By Julie Briggs
I’ve never grown up.
I say it often and mean it. Of course when I say it, I’m having fun, but when I focus thought around that claim, I know I feel it deeply.
What does it mean to feel you’ve not grown up?
My life is what you might expect of a mature adult. I went to university; I’ve worked in interesting and challenging jobs, and I’ve borne children and cared for grandchildren. I’m a sometimes artist and poet.
My life partner and I are solid. Life has brought hard hard times and sadness.
I’m in my seventh decade, and yet I carry lightly something childish. I feel playful, silly, and open to my childhood self and the unfolding of each day.
It’s apparently quite common to feel younger than our birthdate dictates. It’s been found that about eighty percent of Australians reaching age fifty report that they feel some years younger than their chronological age.
Western culture is obsessed with youth. Ageing is viewed through a negative lens, is expressed largely in marketing, and the impact has been greatest on women, but is increasingly so for men I believe.
I’m sure many have felt the sting of casual ageism.
It was galling for example to have a 16-year-old on work experience try to tell me, a project manager and communications business owner, how to bcc an email. How much more concerning the ageism that I might face in a competitive situation such as job interviews where it’s known unconscious bias can come into play.
And then there’s my own ageism.
I fell into that for a while around at fifty and despite the fact I had noticeably grey hair since my thirties, I had my hair coloured. It had the desired effect with lots of “…you look so much younger…” comments. A few years on I realised that while I complained about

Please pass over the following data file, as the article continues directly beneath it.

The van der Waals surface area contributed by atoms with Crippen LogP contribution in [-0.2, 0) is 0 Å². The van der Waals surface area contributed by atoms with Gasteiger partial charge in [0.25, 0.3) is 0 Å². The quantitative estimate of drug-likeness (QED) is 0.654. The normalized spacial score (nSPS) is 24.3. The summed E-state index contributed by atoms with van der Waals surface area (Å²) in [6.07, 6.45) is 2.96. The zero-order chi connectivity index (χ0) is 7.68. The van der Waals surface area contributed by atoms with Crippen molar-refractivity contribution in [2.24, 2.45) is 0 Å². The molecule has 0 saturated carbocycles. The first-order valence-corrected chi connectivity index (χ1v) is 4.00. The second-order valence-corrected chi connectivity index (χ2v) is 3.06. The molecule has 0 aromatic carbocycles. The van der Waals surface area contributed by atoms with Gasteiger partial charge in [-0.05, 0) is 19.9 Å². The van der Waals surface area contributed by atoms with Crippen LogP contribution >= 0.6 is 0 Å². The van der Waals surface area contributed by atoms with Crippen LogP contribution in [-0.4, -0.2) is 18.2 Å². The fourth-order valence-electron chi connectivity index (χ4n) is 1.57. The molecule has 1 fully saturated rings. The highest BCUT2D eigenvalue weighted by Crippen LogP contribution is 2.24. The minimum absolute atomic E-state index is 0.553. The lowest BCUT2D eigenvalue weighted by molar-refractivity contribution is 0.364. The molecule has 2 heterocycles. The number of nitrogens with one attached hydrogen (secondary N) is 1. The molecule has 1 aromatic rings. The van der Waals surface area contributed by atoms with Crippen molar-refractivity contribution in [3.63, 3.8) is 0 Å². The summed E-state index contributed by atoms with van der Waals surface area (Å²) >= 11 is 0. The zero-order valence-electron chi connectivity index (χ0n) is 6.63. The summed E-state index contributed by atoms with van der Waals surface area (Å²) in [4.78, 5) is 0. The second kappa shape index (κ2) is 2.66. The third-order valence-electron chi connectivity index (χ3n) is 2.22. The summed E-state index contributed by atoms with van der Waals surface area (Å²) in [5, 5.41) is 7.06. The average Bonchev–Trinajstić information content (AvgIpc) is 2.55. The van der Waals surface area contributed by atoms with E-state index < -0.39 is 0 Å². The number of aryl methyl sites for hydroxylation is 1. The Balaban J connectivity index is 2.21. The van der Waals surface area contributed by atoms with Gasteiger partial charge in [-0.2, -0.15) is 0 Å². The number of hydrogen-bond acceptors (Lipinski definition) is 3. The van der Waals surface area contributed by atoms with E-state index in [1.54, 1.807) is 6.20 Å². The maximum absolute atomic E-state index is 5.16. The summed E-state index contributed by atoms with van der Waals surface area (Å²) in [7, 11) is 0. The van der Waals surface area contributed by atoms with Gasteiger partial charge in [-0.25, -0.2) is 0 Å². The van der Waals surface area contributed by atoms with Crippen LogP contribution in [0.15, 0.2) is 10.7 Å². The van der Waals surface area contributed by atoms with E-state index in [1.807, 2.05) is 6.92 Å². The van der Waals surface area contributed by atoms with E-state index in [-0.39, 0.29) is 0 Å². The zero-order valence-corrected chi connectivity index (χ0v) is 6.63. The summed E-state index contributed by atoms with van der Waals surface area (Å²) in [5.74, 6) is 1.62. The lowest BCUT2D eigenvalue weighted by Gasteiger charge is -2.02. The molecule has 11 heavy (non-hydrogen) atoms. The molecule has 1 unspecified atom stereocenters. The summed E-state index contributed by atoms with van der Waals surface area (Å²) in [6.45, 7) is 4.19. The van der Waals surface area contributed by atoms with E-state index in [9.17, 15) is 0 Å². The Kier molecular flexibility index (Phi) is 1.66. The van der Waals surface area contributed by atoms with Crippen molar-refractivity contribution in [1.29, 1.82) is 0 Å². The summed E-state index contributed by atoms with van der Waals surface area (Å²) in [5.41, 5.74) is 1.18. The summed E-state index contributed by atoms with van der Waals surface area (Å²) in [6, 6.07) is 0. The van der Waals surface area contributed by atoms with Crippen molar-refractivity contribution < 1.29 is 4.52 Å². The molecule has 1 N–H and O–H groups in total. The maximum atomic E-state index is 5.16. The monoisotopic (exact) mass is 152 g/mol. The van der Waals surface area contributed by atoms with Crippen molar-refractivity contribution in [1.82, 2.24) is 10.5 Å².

ageism, I was in fact acting ageist, with my own self-esteem the only victim.
My own attempt at pushing back the years was quite modest of course. It is appalling to see the results of the battle to retain a youthful body image has on some.
It’s my view that the high proportion of people claiming and wanting, to feel younger than their chronological age is related to the messages conveyed across all forms of media. After all, if we revered elders as many cultures do, would people feel the need to claim they feel young, or try to look young?
So let’s get that out of the way. I look my age. My sense that I’ve never grown up has nothing to do with clothing, nothing to do with makeup. It is not a claim that I 'feel younger' than my sixty six years. It is not about partying like I’m nineteen.
What I’m referring to is always carrying a deep, pervasive sense of the self we associate with youth, and the behaviours that go along with that, which we often suppress as we mature.
It’s being able to play, dream, be open with others, make new friends, share your lunch, raise your voice in public, try new things, try and fail, try, and succeed.
And yes, it’s being able to be very, very silly at times.
I could choose to view this as pathology, as I think society often does - ergo the notoriety of so-called eccentric, older people; or I can just be grateful that I’ve had a life marked by enough privilege and good fortune that there is space for these things within me.
These are the things that served us well as children and in my experience still support me to have a happy and creative life.
So, I think we’re talking about two different things here. We can allow societal anxiety to smother us and strive to look and act younger than we are. And sure, we can feel young because we work at staying fit, dressing ‘young’ and using beauty products to try to claim it is so.
My preferred alternative though for you my sisters is to stand by your age, demand respect for your greying hair, and demand your space, you’ve earned it. But please
also my sisters, honour your earlier selves by retaining and allowing freedom to the impulses and bursts, and joy that formed you - and in doing so, never quite grow